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Robotic “bat” uses sound to map unique environments

The robot mimics bats’ ability to employ sonar to navigate its surroundings, Tel Aviv University researchers say

The “Robat” is a fully autonomous terrestrial robot with bat-like qualities that uses echolocation to move through novel environments while mapping them based only on sound. It was developed at Tel Aviv University.

Bats use echolocation to map novel environments, navigating them by emitting sound then extracting information from the echoes reflected by objects in their surroundings. Many theories have been proposed to explain how bats harness sonar in order to navigate, but few attempts have been made to build a robot that mimics a bat’s abilities. A TAU study about the invention was published today in PLOS Computational Biology.

TAU graduate student Itamar Eliakim developed a robot that uses a biological bat-like approach, emitting sound and analyzing the returning echoes to generate a map of space. Prof. Yossi Yovel of TAU’s Department of Zoology and Dr. Gabor Kosa of TAU’s School of Mechanical Engineering serve as Mr. Eliakim’s advisors.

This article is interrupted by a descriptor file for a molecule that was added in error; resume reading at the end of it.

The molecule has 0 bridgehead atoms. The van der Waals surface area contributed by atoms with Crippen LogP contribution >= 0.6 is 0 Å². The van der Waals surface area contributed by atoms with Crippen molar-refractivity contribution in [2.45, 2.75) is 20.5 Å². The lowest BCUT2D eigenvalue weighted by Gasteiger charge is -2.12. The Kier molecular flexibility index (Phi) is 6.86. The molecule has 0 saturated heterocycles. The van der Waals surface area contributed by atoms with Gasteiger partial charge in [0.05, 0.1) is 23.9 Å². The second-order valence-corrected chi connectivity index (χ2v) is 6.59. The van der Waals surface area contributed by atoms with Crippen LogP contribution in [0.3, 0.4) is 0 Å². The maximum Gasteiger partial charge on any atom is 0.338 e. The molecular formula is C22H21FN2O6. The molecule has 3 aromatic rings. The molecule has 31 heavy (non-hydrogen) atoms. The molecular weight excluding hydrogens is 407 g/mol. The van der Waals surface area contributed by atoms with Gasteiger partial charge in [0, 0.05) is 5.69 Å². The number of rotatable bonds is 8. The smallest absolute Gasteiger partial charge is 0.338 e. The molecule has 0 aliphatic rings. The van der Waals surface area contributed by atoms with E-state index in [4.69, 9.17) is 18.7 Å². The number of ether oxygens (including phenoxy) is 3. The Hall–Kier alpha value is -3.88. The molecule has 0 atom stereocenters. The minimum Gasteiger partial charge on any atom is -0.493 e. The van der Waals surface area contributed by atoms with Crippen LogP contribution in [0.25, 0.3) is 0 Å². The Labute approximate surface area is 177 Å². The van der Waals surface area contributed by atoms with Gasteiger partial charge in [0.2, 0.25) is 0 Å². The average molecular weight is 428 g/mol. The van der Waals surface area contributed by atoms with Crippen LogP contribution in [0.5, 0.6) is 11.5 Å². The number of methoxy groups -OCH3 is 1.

The "robobat" in action (photo: Etamar Eliakim)

The “robobat” in action (photo: Etamar Eliakim)

“Our Robat is the first fully autonomous, bat-like biorobot that moves through a novel environment while mapping it solely based on echo information. This information delineates the borders of objects and the free paths between them,” says Eliakim. “We’ve been able to demonstrate the great potential of using sound in future robotic applications.”

Prof. Yossi Yovel using a sonar to communicate with bats

Prof. Yossi Yovel using a sonar to communicate with bats

The Robat is equipped with an ultrasonic speaker that produces frequency-modulated chirps at a rate typically used by bats, as well as two ultrasonic microphones that serve as the robot’s ears. It classifies the borders and shapes of the objects it encounters with an artificial neural network, creating a rich, accurate map of its environment while avoiding obstacles. For example, when reaching a dead end, the robot uses its classification abilities to determine whether it is blocked by a wall or by a plant through which it could pass.

Watch a video about the science behind “robotbat” >>

featured image:  Jans Raidel

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